Paul knew that God had a plan. He wrote a letter to the Philippians from prison. In it, he talked about finding joy and peace that is beyond human understanding. He talked about being content in whatever state he found himself. He knew he was not alone. Nebuchadnezzar threw Shadrach, Meschach, and Abednego in the furnace; then he looked into the fire and saw a fourth man with the appearance of the Son of God. It is an Old Testament way of saying that the Divine Presence was in the fire with those Hebrew children. God was with those exiles. Psalm 139 affirms that.

God’s presence is with the Davenports. God’s presence is with a family grieving the death of their son. When you have a tough time, remember that God has a plan. Part of that plan is that He is going to be with you. He will not abandon you. His promise is, “I will never leave you, and I will never forsake you.” In the midst of difficulties, tough times, God has a plan for you.

How do you discover His plan? Do you ask me, “Dr. Kirk, can you please explain God’s plan for me in the midst of this?” I will tell you, “Listen, I am in the trenches, just like you are. I have been in the very same ditch.” You discover the plan, not through questions to friends, but through prayer. Jeremiah 29:13 continues with, “You will seek me and you will find me when you seek me with all your heart. You will call upon me, and I will answer you.” In order to discover God’s plan, you must hit your knees. It is not so much a matter of your talking. Just humble yourself before God. Ask Him quietly to show you the plan. He is not going to show everything to you at once. He will just show you the next step, helping you get through one day at the time. If you want to know His plan for you, you must ask Him through prayer. The way we advance in these tough times is on our knees.

Friday night, I had supper with a man I admire very much, a Prisoner of War during World War II. He was shot down over Germany in November 1944. On this particular mission, he was a copilot of a B-17 when forced to make a very interesting jump. He had learned from the Royal Air Force that positioning himself in a spread eagle formation would help stabilize him in a jump from the plane. The Royal Air Force forgot to tell him to extend both arms and both legs at the same time. After he jumped, he stuck out one arm and went into a spin. Finally, he straightened out and decided to try the other arm. He started spinning in the other direction. After straightening out from that, he was back-oriented, looking at the sky. He thought he must be running out of time and pulled the cord of his chute. Before he could look to see if it had opened, he actually hit the ground and made a perfect landing. He fell about 19,000 feet before his chute opened.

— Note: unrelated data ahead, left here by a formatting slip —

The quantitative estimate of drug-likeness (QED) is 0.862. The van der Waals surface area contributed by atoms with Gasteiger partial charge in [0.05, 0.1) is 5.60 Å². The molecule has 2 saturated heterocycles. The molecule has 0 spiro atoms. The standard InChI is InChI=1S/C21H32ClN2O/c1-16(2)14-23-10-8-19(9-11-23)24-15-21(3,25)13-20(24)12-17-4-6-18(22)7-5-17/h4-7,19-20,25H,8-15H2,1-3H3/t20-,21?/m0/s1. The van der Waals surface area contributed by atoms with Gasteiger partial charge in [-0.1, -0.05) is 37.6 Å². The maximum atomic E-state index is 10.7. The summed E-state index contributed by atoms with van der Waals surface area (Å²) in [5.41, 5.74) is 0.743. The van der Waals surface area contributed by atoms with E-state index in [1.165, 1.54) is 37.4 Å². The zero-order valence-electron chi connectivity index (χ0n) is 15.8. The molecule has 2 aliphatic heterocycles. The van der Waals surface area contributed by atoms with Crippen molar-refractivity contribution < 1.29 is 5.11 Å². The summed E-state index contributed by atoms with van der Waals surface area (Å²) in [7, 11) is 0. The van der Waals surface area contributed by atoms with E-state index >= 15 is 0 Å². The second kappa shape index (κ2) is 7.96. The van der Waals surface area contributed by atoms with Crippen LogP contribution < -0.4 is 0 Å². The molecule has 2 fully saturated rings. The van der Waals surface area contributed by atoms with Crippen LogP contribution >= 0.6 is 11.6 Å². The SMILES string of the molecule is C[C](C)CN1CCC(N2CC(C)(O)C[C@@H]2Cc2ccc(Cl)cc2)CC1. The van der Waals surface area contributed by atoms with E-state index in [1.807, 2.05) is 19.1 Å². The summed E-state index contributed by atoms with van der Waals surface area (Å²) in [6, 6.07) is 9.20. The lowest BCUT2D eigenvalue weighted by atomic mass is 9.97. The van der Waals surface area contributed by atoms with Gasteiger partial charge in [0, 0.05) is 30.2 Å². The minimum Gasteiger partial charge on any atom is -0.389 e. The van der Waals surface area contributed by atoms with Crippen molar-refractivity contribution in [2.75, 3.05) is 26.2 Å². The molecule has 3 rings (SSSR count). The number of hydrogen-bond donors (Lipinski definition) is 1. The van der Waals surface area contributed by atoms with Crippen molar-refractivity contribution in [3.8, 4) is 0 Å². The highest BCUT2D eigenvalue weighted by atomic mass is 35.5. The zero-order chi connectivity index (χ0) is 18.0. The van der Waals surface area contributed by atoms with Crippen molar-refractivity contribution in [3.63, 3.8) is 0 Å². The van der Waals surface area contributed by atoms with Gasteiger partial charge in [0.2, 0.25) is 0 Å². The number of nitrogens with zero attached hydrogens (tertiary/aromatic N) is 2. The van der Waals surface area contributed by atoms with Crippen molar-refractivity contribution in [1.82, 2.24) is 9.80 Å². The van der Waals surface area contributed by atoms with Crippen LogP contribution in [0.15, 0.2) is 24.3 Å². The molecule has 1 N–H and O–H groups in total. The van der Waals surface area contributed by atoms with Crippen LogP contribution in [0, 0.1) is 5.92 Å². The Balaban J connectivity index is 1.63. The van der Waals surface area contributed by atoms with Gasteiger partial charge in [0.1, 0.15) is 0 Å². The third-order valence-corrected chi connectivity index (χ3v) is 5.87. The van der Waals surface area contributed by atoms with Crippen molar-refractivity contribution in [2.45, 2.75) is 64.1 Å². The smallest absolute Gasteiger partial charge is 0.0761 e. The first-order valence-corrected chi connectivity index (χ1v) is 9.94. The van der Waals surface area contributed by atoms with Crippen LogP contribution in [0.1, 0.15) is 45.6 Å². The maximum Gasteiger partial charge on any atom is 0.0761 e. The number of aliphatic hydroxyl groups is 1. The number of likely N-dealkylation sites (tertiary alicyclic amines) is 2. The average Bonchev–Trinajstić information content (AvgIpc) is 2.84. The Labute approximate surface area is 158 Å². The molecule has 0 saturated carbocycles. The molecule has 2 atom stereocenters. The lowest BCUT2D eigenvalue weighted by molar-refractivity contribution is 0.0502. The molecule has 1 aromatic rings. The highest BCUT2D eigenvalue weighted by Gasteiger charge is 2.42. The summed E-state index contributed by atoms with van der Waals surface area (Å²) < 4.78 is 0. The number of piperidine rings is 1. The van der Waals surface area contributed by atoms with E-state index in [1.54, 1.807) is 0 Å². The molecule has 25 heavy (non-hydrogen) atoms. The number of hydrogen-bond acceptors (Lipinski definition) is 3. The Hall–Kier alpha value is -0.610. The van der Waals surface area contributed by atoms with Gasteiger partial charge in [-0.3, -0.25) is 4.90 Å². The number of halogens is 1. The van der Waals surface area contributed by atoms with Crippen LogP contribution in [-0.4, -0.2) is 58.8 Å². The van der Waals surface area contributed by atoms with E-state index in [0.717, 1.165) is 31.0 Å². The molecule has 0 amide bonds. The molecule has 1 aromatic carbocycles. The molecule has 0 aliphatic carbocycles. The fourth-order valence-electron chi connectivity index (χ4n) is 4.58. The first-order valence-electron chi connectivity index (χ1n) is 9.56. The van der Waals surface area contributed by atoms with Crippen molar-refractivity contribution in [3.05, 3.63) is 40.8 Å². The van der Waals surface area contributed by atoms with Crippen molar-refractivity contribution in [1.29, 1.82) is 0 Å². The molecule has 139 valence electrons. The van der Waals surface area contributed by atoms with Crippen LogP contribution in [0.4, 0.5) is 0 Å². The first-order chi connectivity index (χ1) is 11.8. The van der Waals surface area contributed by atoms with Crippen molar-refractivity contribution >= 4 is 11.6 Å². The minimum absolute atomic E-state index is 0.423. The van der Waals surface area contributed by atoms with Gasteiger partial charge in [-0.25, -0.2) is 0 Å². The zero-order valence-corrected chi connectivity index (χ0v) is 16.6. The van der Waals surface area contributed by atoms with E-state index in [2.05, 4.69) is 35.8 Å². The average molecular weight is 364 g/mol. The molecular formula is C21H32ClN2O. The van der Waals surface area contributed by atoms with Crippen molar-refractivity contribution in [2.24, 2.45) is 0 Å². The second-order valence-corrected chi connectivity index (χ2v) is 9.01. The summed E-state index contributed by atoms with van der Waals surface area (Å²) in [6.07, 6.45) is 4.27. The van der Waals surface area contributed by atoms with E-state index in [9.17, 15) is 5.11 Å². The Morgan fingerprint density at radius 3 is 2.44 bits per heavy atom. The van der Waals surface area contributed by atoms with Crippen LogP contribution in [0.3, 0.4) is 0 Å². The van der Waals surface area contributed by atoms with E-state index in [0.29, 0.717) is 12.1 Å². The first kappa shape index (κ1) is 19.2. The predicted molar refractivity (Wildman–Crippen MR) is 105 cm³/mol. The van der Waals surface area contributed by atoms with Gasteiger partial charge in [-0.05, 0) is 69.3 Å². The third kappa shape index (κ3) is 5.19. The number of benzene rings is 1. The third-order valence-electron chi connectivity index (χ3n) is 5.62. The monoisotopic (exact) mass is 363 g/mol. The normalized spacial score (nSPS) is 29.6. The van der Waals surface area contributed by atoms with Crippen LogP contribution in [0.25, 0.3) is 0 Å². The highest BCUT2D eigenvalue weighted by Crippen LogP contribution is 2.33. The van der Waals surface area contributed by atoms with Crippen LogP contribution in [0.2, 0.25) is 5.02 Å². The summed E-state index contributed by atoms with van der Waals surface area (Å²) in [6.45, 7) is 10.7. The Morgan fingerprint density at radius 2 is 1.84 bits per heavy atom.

Within an hour of hitting the ground and rolling up his chute, the German military captured him. One of the soldiers pulled a switchblade knife on him and demanded his parachute. He refused to give it to the soldier, but of course, did so during his processing at Stalag Luftwaffe 1, a war camp that housed many captured aviators. This man talked about how the Germans treated him, at times placing him on a starvation diet or on a diet of rutabagas. As the war ended, word came through secret avenues that the Germans intended to exterminate those in that prisoner of war camp. The prisoners’ high-ranking American colonel, who was also a prisoner held there, told the Germans that he would not let his men leave the prison camp. He knew that if his men left the prison, German officials could claim the men were trying to escape, thus providing them with an excuse to kill the prisoners. The colonel’s statement was enough of a threat to the German officers. They did not want charges of war crimes brought against them. The last two weeks of this man’s imprisonment, during which time the Russians had control of the camp, were particularly difficult. Following an evacuation, he returned home.

I specifically asked him about the part that his faith played during his imprisonment. He spoke of the importance of worship during that experience, saying that he prayed during his jump from the plane and fall from the sky. His prayer was one of gratitude. He told me of worship services inside this camp. A chaplain from New Zealand that meant so much to him brought a message based on Scripture that had practical application for his life in that moment. He admitted, “Kirk, I am not a very pious man, but I can tell you this. I knew that God was with me.”

You want the same assurance. You want the same promise that God is with you, whatever your difficult time. You want the same promise that God has a plan to do you good and not harm, to give you hope and a future. If you will call on God, He will answer you. If you seek Him with all your heart, you will find Him and discover His plan for your life.

I know that many of you are going through difficult times. It is just part of our lot in life. It happens to every single one of us. Please remember that God has a plan that will surpass any other plan. His plan promises to be better than anything you can imagine. Please remember that God is with you; but if you are going to know Him and discover His plan, you must pray. The way you will advance through your difficulty is through the life of prayer.

Do you know Jesus Christ as your Savior? If not, I invite you to make that decision today. Accept Christ Jesus and acknowledge him as the Lord of your life. Perhaps you have a decision regarding church membership. It may be that some here have other decisions to make. If that is the case, we invite you to respond as we stand together and sing a hymn of invitation, “Speak to My Heart, Lord Jesus.”

© 2007 Kirk H. Neely